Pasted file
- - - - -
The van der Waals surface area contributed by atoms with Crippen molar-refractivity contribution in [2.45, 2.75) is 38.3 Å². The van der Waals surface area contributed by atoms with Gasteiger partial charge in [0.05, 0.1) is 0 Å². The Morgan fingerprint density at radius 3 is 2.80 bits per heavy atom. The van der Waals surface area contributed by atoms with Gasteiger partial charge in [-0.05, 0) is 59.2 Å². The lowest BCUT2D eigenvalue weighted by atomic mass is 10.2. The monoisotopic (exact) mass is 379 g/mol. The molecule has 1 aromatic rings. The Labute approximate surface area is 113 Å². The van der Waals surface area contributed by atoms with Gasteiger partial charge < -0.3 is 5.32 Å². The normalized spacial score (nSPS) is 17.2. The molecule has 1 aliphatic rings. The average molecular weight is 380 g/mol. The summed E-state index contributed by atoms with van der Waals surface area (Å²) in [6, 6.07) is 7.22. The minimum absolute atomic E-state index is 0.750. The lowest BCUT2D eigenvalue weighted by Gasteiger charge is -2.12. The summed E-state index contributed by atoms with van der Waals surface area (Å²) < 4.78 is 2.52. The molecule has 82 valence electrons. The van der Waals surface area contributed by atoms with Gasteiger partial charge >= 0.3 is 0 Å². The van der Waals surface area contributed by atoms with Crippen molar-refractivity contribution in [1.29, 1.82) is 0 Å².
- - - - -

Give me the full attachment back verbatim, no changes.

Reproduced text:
The van der Waals surface area contributed by atoms with Crippen molar-refractivity contribution in [2.45, 2.75) is 38.3 Å². The van der Waals surface area contributed by atoms with Gasteiger partial charge in [0.05, 0.1) is 0 Å². The Morgan fingerprint density at radius 3 is 2.80 bits per heavy atom. The van der Waals surface area contributed by atoms with Gasteiger partial charge in [-0.05, 0) is 59.2 Å². The lowest BCUT2D eigenvalue weighted by atomic mass is 10.2. The monoisotopic (exact) mass is 379 g/mol. The molecule has 1 aromatic rings. The Labute approximate surface area is 113 Å². The van der Waals surface area contributed by atoms with Gasteiger partial charge < -0.3 is 5.32 Å². The normalized spacial score (nSPS) is 17.2. The molecule has 1 aliphatic rings. The average molecular weight is 380 g/mol. The summed E-state index contributed by atoms with van der Waals surface area (Å²) in [6, 6.07) is 7.22. The minimum absolute atomic E-state index is 0.750. The lowest BCUT2D eigenvalue weighted by Gasteiger charge is -2.12. The summed E-state index contributed by atoms with van der Waals surface area (Å²) < 4.78 is 2.52. The molecule has 82 valence electrons. The van der Waals surface area contributed by atoms with Gasteiger partial charge >= 0.3 is 0 Å². The van der Waals surface area contributed by atoms with Crippen molar-refractivity contribution in [1.29, 1.82) is 0 Å².